24 March 2008

Different minds working off the same brain

When my former coworker Colton wanted to find out how to do something, he would do keyword searches. Upon finding a promising-looking page, he would scroll rapidly down to the exact spot where his keywords appeared, read that, then look around for an example of the code in action. He was capable of making some amazing leaps of insight for which parts of which pages he needed to see and how to apply what he found there. Then he would write some quick test code - and keyword search all the inevitable error messages. In that way, he could quickly cobble together something that functioned.

When I want to figure out how to do something, my approach is to read everything I can possibly find that's even remotely related to the problem, before I even start. If there's a keyword search leading to a page, I'll read the entire page and any related pages. If there's a manual, I'll read the whole thing from beginning to end. It takes me forever to get started, and once I do I tend to be very slow and cautious with each and every step forward. In that way, I can make something extremely sound and solid that will last for a long time.

And when Colton and I worked together with our completely opposite approaches, we could do some astounding things. He was fast at making something that worked, and I was thorough about understanding why it worked. He was great when it came to creating something out of nothingness, and I'm great at taking the beginnings of something and optimizing it. He was much better than me at some aspects of a given project, and I was better than him at others. We could (and did) learn a lot from each other. Overall, however, one couldn't say that either of our approaches was superior or inferior to the other. They were just different.

So, too, is how I think of the different genders. Neither men or women are better than each other.

But there are differences. A masculine brain is better suited to doing certain tasks, and a feminine brain better suited to doing other ones. This doesn't, on the whole, make any particular part of the masculine-feminine gradient superior or inferior to the rest. It just makes them different. Different approaches to the same task are neither inferior nor superior, they are just different.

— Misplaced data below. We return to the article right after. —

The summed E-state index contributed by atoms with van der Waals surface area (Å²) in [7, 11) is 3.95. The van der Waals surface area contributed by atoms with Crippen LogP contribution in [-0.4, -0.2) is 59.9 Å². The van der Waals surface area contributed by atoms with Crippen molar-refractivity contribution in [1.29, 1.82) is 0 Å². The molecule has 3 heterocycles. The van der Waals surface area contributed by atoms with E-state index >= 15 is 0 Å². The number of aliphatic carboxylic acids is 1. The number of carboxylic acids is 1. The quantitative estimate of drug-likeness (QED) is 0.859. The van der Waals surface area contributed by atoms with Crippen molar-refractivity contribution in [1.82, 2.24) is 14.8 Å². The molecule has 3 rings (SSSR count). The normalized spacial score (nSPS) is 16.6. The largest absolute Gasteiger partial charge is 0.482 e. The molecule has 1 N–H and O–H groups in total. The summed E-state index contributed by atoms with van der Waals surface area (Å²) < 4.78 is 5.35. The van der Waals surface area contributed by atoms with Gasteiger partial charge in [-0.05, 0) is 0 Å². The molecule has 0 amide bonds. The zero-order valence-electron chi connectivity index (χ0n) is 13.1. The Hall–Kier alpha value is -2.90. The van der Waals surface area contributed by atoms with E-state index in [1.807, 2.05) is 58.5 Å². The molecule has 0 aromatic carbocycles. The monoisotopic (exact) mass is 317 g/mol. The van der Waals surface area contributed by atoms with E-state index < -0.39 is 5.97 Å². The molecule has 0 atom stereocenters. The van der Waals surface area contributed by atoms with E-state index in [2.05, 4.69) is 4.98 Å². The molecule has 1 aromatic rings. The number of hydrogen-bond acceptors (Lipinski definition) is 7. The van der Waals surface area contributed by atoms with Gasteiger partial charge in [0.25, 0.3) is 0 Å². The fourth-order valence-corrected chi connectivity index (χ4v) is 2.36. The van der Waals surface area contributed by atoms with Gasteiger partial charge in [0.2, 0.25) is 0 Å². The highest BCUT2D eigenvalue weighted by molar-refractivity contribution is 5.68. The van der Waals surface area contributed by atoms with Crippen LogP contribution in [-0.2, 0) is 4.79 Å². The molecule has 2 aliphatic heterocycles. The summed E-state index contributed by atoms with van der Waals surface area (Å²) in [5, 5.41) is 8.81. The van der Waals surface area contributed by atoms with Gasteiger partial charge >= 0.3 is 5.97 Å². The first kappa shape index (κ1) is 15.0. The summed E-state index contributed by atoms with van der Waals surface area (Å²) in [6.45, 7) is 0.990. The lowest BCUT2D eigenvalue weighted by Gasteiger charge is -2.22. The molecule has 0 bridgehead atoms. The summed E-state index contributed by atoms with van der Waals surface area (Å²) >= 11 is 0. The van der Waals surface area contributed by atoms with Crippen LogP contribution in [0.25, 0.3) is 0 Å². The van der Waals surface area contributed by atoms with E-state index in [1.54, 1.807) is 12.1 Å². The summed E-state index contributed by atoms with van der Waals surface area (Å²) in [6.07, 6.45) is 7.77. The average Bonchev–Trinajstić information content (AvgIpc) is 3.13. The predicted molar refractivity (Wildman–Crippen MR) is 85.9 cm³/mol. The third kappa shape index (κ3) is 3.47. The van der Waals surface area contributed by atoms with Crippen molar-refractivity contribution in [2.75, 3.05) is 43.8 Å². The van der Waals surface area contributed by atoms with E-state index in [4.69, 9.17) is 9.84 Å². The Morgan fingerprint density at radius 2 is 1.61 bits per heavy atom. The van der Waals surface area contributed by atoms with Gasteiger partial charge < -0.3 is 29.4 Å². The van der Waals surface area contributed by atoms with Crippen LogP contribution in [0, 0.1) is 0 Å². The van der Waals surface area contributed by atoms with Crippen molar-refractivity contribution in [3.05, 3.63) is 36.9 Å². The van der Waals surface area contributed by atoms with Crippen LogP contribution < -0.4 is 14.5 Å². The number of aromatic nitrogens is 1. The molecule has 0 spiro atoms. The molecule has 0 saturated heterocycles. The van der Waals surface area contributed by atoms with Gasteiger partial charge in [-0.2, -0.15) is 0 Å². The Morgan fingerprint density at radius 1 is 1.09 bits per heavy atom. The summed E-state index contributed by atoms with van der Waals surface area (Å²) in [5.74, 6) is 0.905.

There are things I want to say here about gender differences. Some of them have a fair amount of personal importance to me. If for whatever reason you are unable to accept my basic underlying starting point - that there are differences - then you probably won't like anything else I have to say on the subject. Nevertheless, this is my blog and I'm going to say them. And after this post, I want to move on from the question of "Are there any differences at all?" My answer is that there are. If you want to continue disagreeing with my starting point after this post, you can certainly do it on your own blog.

And for those who can get past that first question: yes, I'll be delving into still more stereotypes. For that, Tania's 80/20 rule seems pertinent; 80% of women will probably fit the stereotypes about women, 80% of men will fit the stereotypes about men, and 20% of each will mix it up. I suspect most of my audience is in that 20% range about most things.

Here's an opposing-logarithms illustration of how I view the gender gradient. I slaved over it for many minutes, try not to nitpick the details too much.


Tom said...

OK, we're different. But that's hardly surprising to me. Not only am I different than most women are, I'm also different than many men are.

But I don't just belong to the group "male." I belong to many groups. "Geek," "Ex-Alcoholic," "Sci-Fi Reader," "Texan," "Middle Child," "New Year's Eve-conceived," to name but a few.

All the groups that I'm part of go to making up who I am. I'm not necessarily proud of being a member of the groups, but I am part of them.

But in addition, there's one other thing that makes me different from you, whoever you are. I'm me, and you're not.

Janiece Murphy said...

I think there are gender differences, based in biology, and I also think the 80/20 rule is reasonably accurate, from a statistical point of view.